By brokering a climate deal in Copenhagen, Pres. Obama committed himself to a more daunting task: pushing for climate legislation in the Senate in 2010.
China’s national assembly has adopted a law obliging electricity grid companies to buy all the power produced by renewable energy generators.
China defended the role played by premier Wen Jiabao at climate talks in Copenhagen after a barrage of international criticism blamed Beijing for obstructing negotiations.
Albertans Snub Climate Change Threat (Calgary Herald)
A new survey found that 31% of Albertans think global warming is a theory that has not yet been proven. Nationally, just 17% of Canadians share that opinion.
Canada Falling Behind U.S. in Clean-Energy Efforts: Experts (CanWest News)
The Harper government is distancing itself from Pres. Obama’s clean energy agenda, warn some of those involved in the Canadian wind industry, one of the nation’s fastest-growing clean energy sectors.
Nature’s Race Against Time as Climate Changes (The Independent)
Global temperatures are set to rise faster than the speed at which most animals and plants can move to cooler areas, according to a study estimating the velocity of climate change.
In the lead up to Mexico City, Greenpeace will keep up the pressure on leaders it believes let the world down on global warming, Executive Director Kumi Naidoo said.
Generating Solar Power After Dark (Green Inc.)
Two solar farms being planned in California would store the sun’s energy in molten salt, releasing heat at night to generate electricity. The technology is a potential game-changer for the industry.
New Financing Schemes Make Solar More Affordable (San Jose Mercury News)
A number of Bay Area solar companies — including Akeena Solar, SolarCity, Sungevity and SunRun — are pioneering new business models and creative financing mechanisms to make rooftop solar more affordable.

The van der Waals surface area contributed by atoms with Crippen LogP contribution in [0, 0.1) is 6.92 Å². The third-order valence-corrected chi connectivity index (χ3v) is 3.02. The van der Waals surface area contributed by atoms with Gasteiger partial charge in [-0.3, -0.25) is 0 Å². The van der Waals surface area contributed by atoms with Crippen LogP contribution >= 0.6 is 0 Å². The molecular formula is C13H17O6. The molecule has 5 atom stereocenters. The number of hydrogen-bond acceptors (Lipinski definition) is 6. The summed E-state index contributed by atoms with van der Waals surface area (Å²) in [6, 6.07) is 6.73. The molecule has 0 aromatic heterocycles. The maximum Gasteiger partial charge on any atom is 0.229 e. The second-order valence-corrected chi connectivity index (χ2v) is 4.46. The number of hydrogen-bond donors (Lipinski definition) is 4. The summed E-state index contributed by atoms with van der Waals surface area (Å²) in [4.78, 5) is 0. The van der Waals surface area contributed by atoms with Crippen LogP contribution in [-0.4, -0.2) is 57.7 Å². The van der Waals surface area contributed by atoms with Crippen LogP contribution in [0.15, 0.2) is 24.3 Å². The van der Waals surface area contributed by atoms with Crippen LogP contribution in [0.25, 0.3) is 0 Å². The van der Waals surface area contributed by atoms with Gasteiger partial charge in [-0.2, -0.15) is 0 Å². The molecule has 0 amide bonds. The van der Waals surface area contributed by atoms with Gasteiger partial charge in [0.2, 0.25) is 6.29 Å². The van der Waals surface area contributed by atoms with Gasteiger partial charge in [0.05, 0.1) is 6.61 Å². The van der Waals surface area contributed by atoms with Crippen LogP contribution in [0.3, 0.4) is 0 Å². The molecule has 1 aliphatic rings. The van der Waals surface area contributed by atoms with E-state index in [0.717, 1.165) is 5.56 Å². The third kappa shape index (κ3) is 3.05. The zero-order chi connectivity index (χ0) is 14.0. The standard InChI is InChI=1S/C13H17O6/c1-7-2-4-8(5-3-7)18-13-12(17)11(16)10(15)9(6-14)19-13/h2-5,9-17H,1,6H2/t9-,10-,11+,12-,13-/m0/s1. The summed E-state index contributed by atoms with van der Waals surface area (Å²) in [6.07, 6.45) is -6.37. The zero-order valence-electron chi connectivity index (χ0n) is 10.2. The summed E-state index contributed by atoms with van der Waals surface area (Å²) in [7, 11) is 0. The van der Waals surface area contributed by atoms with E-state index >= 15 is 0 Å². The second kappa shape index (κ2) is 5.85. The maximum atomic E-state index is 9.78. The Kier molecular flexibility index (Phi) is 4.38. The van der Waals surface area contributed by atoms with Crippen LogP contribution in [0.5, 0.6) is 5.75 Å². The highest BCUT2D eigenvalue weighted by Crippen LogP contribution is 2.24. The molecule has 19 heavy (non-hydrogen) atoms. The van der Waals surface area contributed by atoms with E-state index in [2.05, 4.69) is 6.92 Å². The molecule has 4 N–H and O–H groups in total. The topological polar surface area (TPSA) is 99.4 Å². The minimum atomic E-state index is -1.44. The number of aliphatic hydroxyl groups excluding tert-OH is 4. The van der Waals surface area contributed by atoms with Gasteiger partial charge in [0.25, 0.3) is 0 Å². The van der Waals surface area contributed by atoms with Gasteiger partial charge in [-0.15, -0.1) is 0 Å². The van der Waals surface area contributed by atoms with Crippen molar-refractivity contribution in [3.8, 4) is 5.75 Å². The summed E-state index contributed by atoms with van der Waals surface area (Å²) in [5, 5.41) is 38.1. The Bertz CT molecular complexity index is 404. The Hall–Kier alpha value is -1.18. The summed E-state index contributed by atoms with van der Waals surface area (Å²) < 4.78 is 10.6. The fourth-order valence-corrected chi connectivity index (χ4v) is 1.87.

Toyota Develops Solar Charging Station for Electric Cars (Green Car Congress)
Toyota Industries Corp. has developed a grid-connected solar charging station for plug-in hybrids and EVs, which it will test out at 11 locations in Japan come April.
Need for Coal Threatens Zimbabwe National Park (Mail & Guardian)
Zimbabwe’s already dim electricity supply faces a new threat, as the country’s main power plant says it needs to dig for new coal reserves under a river inside a national park to keep running.
The installed capacity of China’s first massive wind power base in Gansu Province reached 2 GW, local authorities said. The base is planned to be the first of its kind to have a capacity of more than 10 GW.
Ethanol Groups Sue California Over Low-Carbon Rule (Wall Street Journal)
Ethanol producers asked a federal court to strike down a California rule that calls for a reduction in the carbon content of fuels sold in that state, saying the measure jeopardizes the market for ethanol.
Asia Outdoes US in ‘Climate Economy’ (Philippine Daily Inquirer)
Asia-Pacific nations reported better results than the U.S, when it came to providing goods, products and services that helped in easing the impact of climate change, according to HSBC.
Warming Has Already Boosted Insect Breeding (Science News)
Warming is jolting insect breeding among certain species, causing an extra generation during the summer for the first time on record. The surge in pests could mean another headache for farmers.